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A R T I C L E S* &* S P E E C H E S
From Address to the
Feminist Family Values Forum
by Gloria Steinem

I also agree with Cherokee scholar and writer Rayna Green, who says that true feminism­women's liberation, womanism, self-government, autonomy, self-authority, self-determination, whatever we want to call it--is really memory on this continent. Because many of our ideas about individual human dignity and democracy within families--about non-hierarchical forms of organization and balance with nature--came from cultures that were already on this continent millennia before Europeans arrived. That's where they were learned, not from some idea of democracy in Greece that actually had a very limited idea of democracy and kept slaves. Yet Native groups have been so de-humanized by history in order to justify their persecution and genocide that we ourselves don't understand how much our ancestors learned from them.

We must remember that what now is called "Women's History," "Native American History," "African American History," or "Asian American History" really ought to be called "Remedial History." I don't know about you, but I didn't learn about the female plus people-of-color part of history when I was going to school. So I am continually amazed and angered when I learn that, for example, the entire state of Florida was governed by a coalition of Seminole Indians and freed or runaway slaves. For many years, they fought off the entire U.S. government. Or when I learn that Mozart had an older sister, Nannerl, whom he considered "the really talented one." She was sent home to marry, but some musicologists think compositions attributed to him might really be hers.

Somebody gave me a button once that said, "The truth will make you free, but first it will piss you off."

I also didn't learn in school that our form of government and constitution were inspired in part by the Iroquois Confederacy. Of course, our forefathers still didn't get it right; they left out women, who declared war and peace, and chose the male chief in the Iroquois Nations. I didn't know until a few years ago that the women of the abolitionist and suffragist movements--like Sojourner Truth, Matilda Gage, Elizabeth Cady Stanton and others--knew, visited with, learned from, and wrote about women in those Native American cultures, and held such cultures up as examples of the kind of society they were striving to create.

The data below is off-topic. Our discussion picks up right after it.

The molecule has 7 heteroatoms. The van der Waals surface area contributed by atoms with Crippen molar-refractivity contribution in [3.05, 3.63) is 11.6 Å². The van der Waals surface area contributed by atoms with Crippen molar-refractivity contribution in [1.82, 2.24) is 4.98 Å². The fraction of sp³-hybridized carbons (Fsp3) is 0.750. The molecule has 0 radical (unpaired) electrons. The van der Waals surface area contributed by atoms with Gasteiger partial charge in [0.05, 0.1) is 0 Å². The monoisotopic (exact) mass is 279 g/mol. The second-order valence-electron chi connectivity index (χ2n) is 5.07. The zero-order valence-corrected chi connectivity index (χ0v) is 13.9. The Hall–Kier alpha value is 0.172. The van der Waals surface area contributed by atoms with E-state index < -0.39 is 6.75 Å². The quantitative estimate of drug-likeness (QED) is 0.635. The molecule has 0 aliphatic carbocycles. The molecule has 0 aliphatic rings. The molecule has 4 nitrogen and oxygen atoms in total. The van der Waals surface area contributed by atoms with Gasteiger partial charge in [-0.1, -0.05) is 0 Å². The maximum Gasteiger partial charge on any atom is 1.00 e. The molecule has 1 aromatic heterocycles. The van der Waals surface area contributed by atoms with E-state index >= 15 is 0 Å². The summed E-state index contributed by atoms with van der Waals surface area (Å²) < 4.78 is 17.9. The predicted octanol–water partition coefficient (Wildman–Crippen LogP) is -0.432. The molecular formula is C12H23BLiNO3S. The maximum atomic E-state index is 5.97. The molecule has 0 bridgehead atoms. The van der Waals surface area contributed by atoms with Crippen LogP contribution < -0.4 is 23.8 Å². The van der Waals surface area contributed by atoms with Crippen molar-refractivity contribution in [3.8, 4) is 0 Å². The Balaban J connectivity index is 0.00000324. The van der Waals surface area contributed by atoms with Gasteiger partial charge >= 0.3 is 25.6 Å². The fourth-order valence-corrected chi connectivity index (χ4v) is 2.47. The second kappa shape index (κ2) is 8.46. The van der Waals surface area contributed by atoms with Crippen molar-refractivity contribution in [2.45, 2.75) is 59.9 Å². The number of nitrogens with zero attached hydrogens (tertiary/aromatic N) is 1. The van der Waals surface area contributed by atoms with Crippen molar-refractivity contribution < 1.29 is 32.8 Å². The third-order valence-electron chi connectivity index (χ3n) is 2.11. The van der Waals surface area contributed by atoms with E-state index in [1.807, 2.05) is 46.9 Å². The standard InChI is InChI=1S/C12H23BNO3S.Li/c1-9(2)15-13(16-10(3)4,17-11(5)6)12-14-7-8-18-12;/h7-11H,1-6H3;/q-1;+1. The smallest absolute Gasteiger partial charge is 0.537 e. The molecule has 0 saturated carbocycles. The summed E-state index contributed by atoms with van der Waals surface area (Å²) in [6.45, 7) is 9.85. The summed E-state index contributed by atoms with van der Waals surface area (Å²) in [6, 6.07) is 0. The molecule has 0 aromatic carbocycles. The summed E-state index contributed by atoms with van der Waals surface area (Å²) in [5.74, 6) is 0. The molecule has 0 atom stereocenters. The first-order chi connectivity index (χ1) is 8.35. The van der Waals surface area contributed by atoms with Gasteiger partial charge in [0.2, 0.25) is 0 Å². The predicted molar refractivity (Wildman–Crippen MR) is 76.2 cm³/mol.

In a way, early American feminists were talking about feminism as theory. But indigenous women were often living it as practice. Moreover, when Engels wrote his essay on The Origin of the Family, Private Property and the State, he based much of it on the work of anthropologist Lewis Henry Morgan and his published studies of the Iroquois Confederacy.

So indigenous cultures were and are among the roots of feminism, socialism, the idea of communalism, communal ownership, a different relationship with nature, and so on. They still exist in some form on every continent--embattled, almost annihilated, subject to genocide. But they still exist.

I think that gives us some hope. It isn1t that we can go back to the past. We can't. Nor should we romanticize the past. But we need to know that changes we're now told are impossible--living with feminist values, changed forms of organization, our insistence that violence is never an acceptable way of solving conflict but only for self-defense--all these have existed in some form. When they tell us, "You can't change that; it's human nature," we need to have the knowledge that for 95% of human time on earth, there existed a very different vision of human nature.

I think the first thing we need to re-consider about "family values" is saying "family" in the singular. That is a right wing trip altogether. The minute you say "family" in the singular, it defines one kind of family as normal and renders all other forms peripheral or wrong. The truth is there have always been many, many different kinds of families­extended families, communal families, families in which, in the African tradition, children were raised by the grandparents, because it was thought that someone young enough to have a child was not wise enough to raise it.

There have always been committed, nurturing relationships between men, between women and also chosen relationships, adopted relationships. Certainly, native cultures on this continent often adopted people who were of different nations, different races into their extended families. The patriarchal, nuclear family that we are supposed to think is the normal and only one, that kind of family is really only about one-hundred-and-fifty-years-old, and is almost entirely the function of industrialization and capitalism. It was a form invented to make people portable, so they could be shipped about at the will of their employers, something that could not be done with big, extended, communal families.

Even in recent agricultural communities, women in patriarchal families still played important economic roles. It was industrialization that took fathers out of the home and made them the only wage earners for the first time­causing women and children to be entirely dependent on men.

The idea that there is only one family form is really pure bullshit.



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